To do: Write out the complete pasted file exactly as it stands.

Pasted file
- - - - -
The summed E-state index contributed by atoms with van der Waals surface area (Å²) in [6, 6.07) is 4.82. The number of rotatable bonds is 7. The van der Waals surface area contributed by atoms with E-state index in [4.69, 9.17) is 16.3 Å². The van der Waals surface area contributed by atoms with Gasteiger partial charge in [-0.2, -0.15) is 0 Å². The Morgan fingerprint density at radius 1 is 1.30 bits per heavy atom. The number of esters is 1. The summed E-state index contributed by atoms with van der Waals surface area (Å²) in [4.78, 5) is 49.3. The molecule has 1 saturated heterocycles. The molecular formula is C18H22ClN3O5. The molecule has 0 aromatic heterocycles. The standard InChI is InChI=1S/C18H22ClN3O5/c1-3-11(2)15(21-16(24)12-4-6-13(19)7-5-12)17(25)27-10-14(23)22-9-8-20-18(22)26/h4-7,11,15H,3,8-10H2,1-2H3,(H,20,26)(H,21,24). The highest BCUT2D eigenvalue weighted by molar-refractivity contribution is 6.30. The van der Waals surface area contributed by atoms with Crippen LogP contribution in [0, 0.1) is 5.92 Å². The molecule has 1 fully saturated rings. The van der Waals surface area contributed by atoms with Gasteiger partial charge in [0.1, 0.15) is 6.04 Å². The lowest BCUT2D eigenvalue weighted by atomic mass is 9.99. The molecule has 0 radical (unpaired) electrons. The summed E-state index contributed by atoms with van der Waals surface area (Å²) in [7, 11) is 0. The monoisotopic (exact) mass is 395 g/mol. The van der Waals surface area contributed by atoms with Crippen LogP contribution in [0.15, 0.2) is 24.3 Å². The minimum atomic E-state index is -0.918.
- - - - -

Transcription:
The summed E-state index contributed by atoms with van der Waals surface area (Å²) in [6, 6.07) is 4.82. The number of rotatable bonds is 7. The van der Waals surface area contributed by atoms with E-state index in [4.69, 9.17) is 16.3 Å². The van der Waals surface area contributed by atoms with Gasteiger partial charge in [-0.2, -0.15) is 0 Å². The Morgan fingerprint density at radius 1 is 1.30 bits per heavy atom. The number of esters is 1. The summed E-state index contributed by atoms with van der Waals surface area (Å²) in [4.78, 5) is 49.3. The molecule has 1 saturated heterocycles. The molecular formula is C18H22ClN3O5. The molecule has 0 aromatic heterocycles. The standard InChI is InChI=1S/C18H22ClN3O5/c1-3-11(2)15(21-16(24)12-4-6-13(19)7-5-12)17(25)27-10-14(23)22-9-8-20-18(22)26/h4-7,11,15H,3,8-10H2,1-2H3,(H,20,26)(H,21,24). The highest BCUT2D eigenvalue weighted by molar-refractivity contribution is 6.30. The van der Waals surface area contributed by atoms with Crippen LogP contribution in [0, 0.1) is 5.92 Å². The molecule has 1 fully saturated rings. The van der Waals surface area contributed by atoms with Gasteiger partial charge in [0.1, 0.15) is 6.04 Å². The lowest BCUT2D eigenvalue weighted by atomic mass is 9.99. The molecule has 0 radical (unpaired) electrons. The summed E-state index contributed by atoms with van der Waals surface area (Å²) in [7, 11) is 0. The monoisotopic (exact) mass is 395 g/mol. The van der Waals surface area contributed by atoms with Crippen LogP contribution in [0.15, 0.2) is 24.3 Å². The minimum atomic E-state index is -0.918.